Jan 3, 2016

Megalithic mysteries and modern mayhem in Laos

The smell of stone dust on sweat permeate the air. Hammer and chisel crash into each other deafeningly within the confined space. The stonemason pulls his head out of the chamber to wipe the sweat from his eyes. He is halfway finished boring a circular hole onto a rough-hewn cylinder of sandstone measuring two meters long and one meter across. Once finished, a team of people will haul the massive stone jar down from the mountainside quarry, across 20 kilometers of jungle and open plain, and up to the top of a promontory where it will join hundreds of other jars. There is will remain, relatively undisturbed for more than two millennia until I come along and poke my head inside.

 Elizabeth poking her head

To be fair, I’m probably not the first person in 2,500 years to poke my head inside this particular jar. They have captivated and bewondered visitors and locals alike ever since the purpose of their origin was lost to human knowledge. Madeleine Colani studied the Megaliths of Upper Laos extensively in the 1930s. She theorized that the jars were created by salt traders plying the overland route connecting the Mekong basin with the Gulf of Tonkin. Colani also unearthed human remains in and around the jars pointing to their funerary use, perhaps as a place for the body to be distilled of cremated before burial.

The big one

Locals prefer to tell the legend of their use as vessels for brewing and storing whisky. This is comparable to present-day customs of brewing up rice liquor in drums. Water is then poured over the top and the mixture is sipped through a straw. You have a choice to sing a song or take a drink; whoever does not sing must drink!

I just hope they had clear labels to differentiate the two uses.

I’m in The Lao People's Democratic Republic, known as Laos, or ‘Lay-oss’ as JFK would pronounce it whilst describing the incursion of communist forces into the Plain of Jars in 1961. This area of unprecedented megalithic historical significance became a prime battle ground in the Laotian Civil War pitting the Pathet Lao backed by the Vietnam People's Army against the Royal Lao Government backed by the CIA through clandestine operations of Air America and Operation Barrel Roll.

Ban Phakeo village on top of a mountain near Jar Site 52; many Hmong people living in villages like this fled to Minneapolis after working with the CIA during the war

In addition to the ground conflicts that ravaged the Plain of Jars, the US waged a relentless, harrowing, and at times lazy bombing campaign that blanketed the Plain of Jars and southern Laos with two million tons of bombs. Many bombs were dropped on Laos as a ‘secondary target’ to avoid extra landing procedures following the abortion of primary missions to northern Vietnam. Laos now has the distinction of being the most-bombed nation on our pale blue dot. One third of cluster munitions did not explode as intended, leaving millions lying on the ground, ready to go off at the slightest provocation. At first I was skeptical of stories I heard: so many children are killed by accidentally picking up or playing with the cluster bombs. Then I saw for myself:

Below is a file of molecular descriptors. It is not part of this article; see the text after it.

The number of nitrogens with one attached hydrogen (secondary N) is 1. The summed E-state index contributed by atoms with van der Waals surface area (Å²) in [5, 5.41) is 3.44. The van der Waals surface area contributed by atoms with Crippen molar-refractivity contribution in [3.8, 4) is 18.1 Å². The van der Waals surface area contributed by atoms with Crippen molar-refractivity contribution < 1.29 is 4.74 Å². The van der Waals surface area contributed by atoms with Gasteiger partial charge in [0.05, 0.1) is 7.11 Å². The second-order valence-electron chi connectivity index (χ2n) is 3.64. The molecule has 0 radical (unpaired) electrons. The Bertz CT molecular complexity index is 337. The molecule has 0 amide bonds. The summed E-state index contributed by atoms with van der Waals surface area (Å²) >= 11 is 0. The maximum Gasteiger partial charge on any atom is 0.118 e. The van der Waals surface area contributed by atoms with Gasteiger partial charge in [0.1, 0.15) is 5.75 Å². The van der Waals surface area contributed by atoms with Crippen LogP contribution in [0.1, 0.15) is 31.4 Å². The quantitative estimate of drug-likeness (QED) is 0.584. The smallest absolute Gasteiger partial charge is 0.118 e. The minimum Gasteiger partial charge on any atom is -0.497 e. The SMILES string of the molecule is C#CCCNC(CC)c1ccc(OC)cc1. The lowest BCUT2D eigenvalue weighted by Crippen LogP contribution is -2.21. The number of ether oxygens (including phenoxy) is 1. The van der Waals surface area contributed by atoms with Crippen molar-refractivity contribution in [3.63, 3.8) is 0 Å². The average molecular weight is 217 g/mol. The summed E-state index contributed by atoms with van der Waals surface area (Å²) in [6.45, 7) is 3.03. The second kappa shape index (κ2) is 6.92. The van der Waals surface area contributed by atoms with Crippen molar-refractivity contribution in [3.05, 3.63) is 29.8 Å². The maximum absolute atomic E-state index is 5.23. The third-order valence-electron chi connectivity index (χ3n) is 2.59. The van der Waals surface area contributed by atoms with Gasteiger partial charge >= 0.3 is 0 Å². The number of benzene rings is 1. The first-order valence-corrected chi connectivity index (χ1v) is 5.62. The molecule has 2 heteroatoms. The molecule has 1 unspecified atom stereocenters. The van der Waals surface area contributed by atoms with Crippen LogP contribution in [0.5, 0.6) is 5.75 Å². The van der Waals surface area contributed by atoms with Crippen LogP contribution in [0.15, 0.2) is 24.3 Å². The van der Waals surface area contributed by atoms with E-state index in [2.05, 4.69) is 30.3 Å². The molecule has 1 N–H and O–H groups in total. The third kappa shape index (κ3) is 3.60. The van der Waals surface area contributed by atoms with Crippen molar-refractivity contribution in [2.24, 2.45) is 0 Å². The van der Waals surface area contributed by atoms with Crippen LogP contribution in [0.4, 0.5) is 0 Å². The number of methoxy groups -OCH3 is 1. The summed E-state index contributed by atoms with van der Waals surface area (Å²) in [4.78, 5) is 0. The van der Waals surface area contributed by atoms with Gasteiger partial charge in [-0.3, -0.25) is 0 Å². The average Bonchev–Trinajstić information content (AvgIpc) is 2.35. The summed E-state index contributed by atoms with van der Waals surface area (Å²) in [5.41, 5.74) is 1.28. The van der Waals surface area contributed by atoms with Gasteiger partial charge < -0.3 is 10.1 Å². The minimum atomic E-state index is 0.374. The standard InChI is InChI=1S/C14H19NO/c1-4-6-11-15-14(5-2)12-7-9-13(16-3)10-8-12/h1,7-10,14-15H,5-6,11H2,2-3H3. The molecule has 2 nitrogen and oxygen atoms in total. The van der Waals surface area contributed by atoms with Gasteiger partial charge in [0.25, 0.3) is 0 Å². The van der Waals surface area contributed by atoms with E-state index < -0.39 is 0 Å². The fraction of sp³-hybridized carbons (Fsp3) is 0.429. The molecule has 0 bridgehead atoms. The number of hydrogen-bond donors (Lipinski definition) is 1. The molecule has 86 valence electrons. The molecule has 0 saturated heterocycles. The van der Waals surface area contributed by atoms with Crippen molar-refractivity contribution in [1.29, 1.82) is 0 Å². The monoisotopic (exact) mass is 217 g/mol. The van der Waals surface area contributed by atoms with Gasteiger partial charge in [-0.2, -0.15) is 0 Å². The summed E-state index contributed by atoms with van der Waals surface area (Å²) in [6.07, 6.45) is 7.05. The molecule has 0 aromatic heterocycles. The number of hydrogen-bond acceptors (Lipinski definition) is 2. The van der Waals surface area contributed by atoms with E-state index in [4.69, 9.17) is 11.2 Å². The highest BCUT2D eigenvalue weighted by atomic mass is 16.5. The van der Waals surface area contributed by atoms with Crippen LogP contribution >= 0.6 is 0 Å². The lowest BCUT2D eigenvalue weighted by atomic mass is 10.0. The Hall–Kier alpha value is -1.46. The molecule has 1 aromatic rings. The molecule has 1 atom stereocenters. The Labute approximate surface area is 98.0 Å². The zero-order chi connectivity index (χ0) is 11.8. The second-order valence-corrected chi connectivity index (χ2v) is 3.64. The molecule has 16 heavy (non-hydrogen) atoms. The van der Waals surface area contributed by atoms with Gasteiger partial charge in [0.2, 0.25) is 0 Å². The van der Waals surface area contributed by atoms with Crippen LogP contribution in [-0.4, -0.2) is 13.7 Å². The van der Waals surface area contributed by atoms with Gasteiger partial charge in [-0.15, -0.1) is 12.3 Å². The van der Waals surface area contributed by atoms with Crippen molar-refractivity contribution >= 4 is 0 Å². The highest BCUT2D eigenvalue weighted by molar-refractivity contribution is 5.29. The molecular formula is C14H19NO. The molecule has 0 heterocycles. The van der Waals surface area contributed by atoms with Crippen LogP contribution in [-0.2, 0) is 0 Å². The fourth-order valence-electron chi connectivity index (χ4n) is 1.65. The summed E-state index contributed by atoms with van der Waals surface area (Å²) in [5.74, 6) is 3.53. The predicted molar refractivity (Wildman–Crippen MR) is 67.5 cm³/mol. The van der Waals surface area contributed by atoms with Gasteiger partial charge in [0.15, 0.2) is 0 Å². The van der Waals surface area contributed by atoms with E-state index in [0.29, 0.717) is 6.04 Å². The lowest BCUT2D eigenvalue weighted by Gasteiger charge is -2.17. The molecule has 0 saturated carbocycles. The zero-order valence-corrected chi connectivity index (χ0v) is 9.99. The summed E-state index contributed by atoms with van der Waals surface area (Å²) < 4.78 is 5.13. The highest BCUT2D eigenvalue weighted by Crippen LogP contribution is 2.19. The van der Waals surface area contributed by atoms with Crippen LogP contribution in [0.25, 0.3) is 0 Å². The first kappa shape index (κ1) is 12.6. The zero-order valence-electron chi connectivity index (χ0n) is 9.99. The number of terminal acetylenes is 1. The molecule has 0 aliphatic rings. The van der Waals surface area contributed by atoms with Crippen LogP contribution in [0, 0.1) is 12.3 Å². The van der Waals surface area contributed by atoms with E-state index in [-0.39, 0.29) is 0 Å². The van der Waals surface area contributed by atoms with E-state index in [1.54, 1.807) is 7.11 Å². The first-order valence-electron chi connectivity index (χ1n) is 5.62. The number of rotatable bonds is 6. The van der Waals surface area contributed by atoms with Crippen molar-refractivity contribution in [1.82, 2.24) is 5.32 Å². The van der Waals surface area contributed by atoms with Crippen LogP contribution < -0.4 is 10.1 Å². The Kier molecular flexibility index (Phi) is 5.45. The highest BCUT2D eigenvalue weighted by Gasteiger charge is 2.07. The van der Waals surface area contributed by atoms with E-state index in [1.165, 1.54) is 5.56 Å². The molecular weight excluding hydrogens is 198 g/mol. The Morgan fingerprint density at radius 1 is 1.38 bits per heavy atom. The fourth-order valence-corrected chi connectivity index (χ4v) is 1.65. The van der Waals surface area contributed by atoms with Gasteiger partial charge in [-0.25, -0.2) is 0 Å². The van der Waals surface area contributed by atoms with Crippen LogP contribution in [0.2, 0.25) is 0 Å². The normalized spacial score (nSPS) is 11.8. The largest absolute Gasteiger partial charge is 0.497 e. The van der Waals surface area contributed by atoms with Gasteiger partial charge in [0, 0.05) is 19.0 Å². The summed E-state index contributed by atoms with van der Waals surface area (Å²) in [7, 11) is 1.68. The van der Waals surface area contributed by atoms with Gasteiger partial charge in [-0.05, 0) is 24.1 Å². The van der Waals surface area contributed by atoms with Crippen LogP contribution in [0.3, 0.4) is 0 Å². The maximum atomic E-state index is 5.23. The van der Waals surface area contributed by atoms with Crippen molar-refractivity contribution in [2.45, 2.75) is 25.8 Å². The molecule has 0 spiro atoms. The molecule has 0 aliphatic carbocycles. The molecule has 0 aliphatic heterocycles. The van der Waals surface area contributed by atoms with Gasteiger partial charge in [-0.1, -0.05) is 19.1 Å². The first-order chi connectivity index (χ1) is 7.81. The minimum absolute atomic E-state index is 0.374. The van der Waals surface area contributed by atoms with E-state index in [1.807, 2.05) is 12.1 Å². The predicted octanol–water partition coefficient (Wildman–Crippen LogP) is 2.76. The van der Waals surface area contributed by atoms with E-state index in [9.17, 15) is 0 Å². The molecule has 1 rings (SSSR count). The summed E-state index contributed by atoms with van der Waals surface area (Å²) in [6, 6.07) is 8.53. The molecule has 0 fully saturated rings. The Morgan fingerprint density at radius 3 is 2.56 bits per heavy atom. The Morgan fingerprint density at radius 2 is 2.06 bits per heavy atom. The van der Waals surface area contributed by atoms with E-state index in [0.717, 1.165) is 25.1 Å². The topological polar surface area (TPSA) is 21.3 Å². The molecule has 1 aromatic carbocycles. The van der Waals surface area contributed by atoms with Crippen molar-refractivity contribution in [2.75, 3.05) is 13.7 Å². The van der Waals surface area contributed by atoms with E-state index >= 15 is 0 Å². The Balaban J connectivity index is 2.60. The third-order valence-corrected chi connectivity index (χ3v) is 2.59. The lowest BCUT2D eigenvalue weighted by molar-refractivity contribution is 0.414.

Here is a cluster bomb, showcased in the Mine Advisory Group visitor center in Phonsavanh

Here is a type of fruit that is readily found on the forest floor. It makes a nice playing ball too

Children and adults will also knowingly pick up bombs, hoping to sell them to scrap metal dealers. A cluster munition could sell for 10,000 kip ($1.23)! Bigger bombs mean bigger money.

Cluster bomb casing repurposed as a hayloft support

The aftermath of the conflict 45 years ago is apparent across the landscape. Neither homes, nor archaeological sites, nor open fields were spared bombardment.

Jars toppled and split in two near a bomb crater

Big bomb crater in the countryside

The crater shown above is one of the cluster near the center; additional craters can be seen across the landscape and in the rice paddies on the right

Unexploded ordnance (UXO) clearance in Laos has been excruciatingly slow, with a lack of resources and seemingly insurmountable quantity of work to be done. An estimated 80 million UXO were live in the country by the end of the war and average of 300 people were being killed or maimed each year. Much of this work has been spearheaded through NGOs like the british Mines Advisory Group (MAG) and coordinated by the Lao government.

In recent years things have been looking up. The US government has finally stepped up funding for UXO clearance channeled through the State Department and the human casualties have been dropping. However, the economic impact of UXO persists: Laos remains an achingly poor country and UXO are a major impediment to economic development. Farmers are afraid to expand their fields for risk to life and limb. New construction of basic amenities and infrastructure are impeded by the necessity for precautions and UXO clearance before something as simple as new road construction.

Sign showing the UXO clearance markers at Jar Site 1

Today, seven out of 90 identified megalithic jar sites have been successfully cleared, allowing them to be opened to the public and stimulating the regional tourism economy. But there is still much work to be done. Only when the Lao people are able to build new schools, hospitals, and rice paddies without fear of their own land will this explosive legacy finally be laid to rest.

Tourism economy stimulants!

For more information about UXO in Laos I recommend the documentary Bombies, which is available to stream at this link.
MAG shared the Nobel peace prize in 1997 for their work in Laos and around the world and is a 501(c)3 organization in the US and registered charitable company in the UK.

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